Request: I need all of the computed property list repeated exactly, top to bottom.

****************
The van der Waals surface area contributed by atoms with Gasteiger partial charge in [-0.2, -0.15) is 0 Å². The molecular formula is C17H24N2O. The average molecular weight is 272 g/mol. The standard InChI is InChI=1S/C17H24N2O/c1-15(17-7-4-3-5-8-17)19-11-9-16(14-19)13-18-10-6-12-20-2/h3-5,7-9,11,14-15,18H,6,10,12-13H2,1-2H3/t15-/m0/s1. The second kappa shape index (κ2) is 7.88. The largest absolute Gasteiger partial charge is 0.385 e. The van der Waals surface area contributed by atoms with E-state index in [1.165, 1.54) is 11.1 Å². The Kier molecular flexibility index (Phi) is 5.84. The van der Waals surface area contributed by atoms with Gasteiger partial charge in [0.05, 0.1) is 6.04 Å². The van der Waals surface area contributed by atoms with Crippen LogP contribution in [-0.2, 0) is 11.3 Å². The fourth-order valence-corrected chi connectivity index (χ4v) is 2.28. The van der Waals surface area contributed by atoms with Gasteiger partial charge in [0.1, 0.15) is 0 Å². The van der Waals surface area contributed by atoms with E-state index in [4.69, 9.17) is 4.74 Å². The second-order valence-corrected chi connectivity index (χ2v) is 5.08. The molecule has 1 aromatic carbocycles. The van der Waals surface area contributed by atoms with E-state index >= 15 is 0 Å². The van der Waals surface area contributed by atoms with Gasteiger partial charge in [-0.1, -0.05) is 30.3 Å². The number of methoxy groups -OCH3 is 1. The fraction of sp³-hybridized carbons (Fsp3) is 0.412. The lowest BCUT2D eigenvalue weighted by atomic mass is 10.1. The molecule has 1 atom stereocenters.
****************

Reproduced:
The van der Waals surface area contributed by atoms with Gasteiger partial charge in [-0.2, -0.15) is 0 Å². The molecular formula is C17H24N2O. The average molecular weight is 272 g/mol. The standard InChI is InChI=1S/C17H24N2O/c1-15(17-7-4-3-5-8-17)19-11-9-16(14-19)13-18-10-6-12-20-2/h3-5,7-9,11,14-15,18H,6,10,12-13H2,1-2H3/t15-/m0/s1. The second kappa shape index (κ2) is 7.88. The largest absolute Gasteiger partial charge is 0.385 e. The van der Waals surface area contributed by atoms with E-state index in [1.165, 1.54) is 11.1 Å². The Kier molecular flexibility index (Phi) is 5.84. The van der Waals surface area contributed by atoms with Gasteiger partial charge in [0.05, 0.1) is 6.04 Å². The van der Waals surface area contributed by atoms with Crippen LogP contribution in [-0.2, 0) is 11.3 Å². The fourth-order valence-corrected chi connectivity index (χ4v) is 2.28. The van der Waals surface area contributed by atoms with Gasteiger partial charge in [0.1, 0.15) is 0 Å². The van der Waals surface area contributed by atoms with E-state index in [4.69, 9.17) is 4.74 Å². The second-order valence-corrected chi connectivity index (χ2v) is 5.08. The molecule has 1 aromatic carbocycles. The van der Waals surface area contributed by atoms with E-state index >= 15 is 0 Å². The van der Waals surface area contributed by atoms with Gasteiger partial charge in [-0.1, -0.05) is 30.3 Å². The number of methoxy groups -OCH3 is 1. The fraction of sp³-hybridized carbons (Fsp3) is 0.412. The lowest BCUT2D eigenvalue weighted by atomic mass is 10.1. The molecule has 1 atom stereocenters.